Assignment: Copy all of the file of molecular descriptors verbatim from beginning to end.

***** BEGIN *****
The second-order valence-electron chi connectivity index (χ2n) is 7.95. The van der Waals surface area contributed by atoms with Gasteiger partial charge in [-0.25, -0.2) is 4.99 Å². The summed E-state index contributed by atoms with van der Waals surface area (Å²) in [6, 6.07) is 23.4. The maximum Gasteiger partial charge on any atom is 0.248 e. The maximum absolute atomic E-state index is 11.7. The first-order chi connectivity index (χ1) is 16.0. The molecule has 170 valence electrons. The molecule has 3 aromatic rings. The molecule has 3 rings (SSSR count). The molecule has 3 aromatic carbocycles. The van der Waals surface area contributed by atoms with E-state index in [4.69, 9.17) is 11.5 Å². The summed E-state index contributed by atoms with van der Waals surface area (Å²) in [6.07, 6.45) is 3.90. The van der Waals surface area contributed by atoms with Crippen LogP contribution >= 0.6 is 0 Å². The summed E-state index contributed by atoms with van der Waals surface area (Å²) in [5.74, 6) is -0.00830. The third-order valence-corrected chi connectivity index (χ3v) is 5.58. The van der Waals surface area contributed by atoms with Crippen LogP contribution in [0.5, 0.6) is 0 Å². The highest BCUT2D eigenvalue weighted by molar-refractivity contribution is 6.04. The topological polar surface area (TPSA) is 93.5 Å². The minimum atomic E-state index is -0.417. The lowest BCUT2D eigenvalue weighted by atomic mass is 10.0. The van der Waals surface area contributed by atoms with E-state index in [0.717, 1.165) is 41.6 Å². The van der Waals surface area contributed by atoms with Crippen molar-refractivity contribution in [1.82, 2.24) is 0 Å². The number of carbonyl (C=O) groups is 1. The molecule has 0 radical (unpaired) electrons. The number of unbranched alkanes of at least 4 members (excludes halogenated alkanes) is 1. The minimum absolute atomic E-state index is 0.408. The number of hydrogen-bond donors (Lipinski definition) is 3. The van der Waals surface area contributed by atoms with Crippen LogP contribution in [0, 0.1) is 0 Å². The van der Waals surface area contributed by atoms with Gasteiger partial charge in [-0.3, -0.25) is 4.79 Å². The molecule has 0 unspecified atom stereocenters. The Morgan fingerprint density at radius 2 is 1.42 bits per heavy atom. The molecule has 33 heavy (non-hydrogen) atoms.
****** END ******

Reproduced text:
The second-order valence-electron chi connectivity index (χ2n) is 7.95. The van der Waals surface area contributed by atoms with Gasteiger partial charge in [-0.25, -0.2) is 4.99 Å². The summed E-state index contributed by atoms with van der Waals surface area (Å²) in [6, 6.07) is 23.4. The maximum Gasteiger partial charge on any atom is 0.248 e. The maximum absolute atomic E-state index is 11.7. The first-order chi connectivity index (χ1) is 16.0. The molecule has 170 valence electrons. The molecule has 3 aromatic rings. The molecule has 3 rings (SSSR count). The molecule has 3 aromatic carbocycles. The van der Waals surface area contributed by atoms with E-state index in [4.69, 9.17) is 11.5 Å². The summed E-state index contributed by atoms with van der Waals surface area (Å²) in [6.07, 6.45) is 3.90. The van der Waals surface area contributed by atoms with Crippen LogP contribution >= 0.6 is 0 Å². The summed E-state index contributed by atoms with van der Waals surface area (Å²) in [5.74, 6) is -0.00830. The third-order valence-corrected chi connectivity index (χ3v) is 5.58. The van der Waals surface area contributed by atoms with Crippen LogP contribution in [0.5, 0.6) is 0 Å². The highest BCUT2D eigenvalue weighted by molar-refractivity contribution is 6.04. The topological polar surface area (TPSA) is 93.5 Å². The minimum atomic E-state index is -0.417. The lowest BCUT2D eigenvalue weighted by atomic mass is 10.0. The van der Waals surface area contributed by atoms with E-state index in [0.717, 1.165) is 41.6 Å². The van der Waals surface area contributed by atoms with Crippen molar-refractivity contribution in [1.82, 2.24) is 0 Å². The number of carbonyl (C=O) groups is 1. The molecule has 0 radical (unpaired) electrons. The number of unbranched alkanes of at least 4 members (excludes halogenated alkanes) is 1. The minimum absolute atomic E-state index is 0.408. The number of hydrogen-bond donors (Lipinski definition) is 3. The van der Waals surface area contributed by atoms with Crippen LogP contribution in [0, 0.1) is 0 Å². The van der Waals surface area contributed by atoms with Gasteiger partial charge in [-0.3, -0.25) is 4.79 Å². The molecule has 0 unspecified atom stereocenters. The Morgan fingerprint density at radius 2 is 1.42 bits per heavy atom. The molecule has 33 heavy (non-hydrogen) atoms.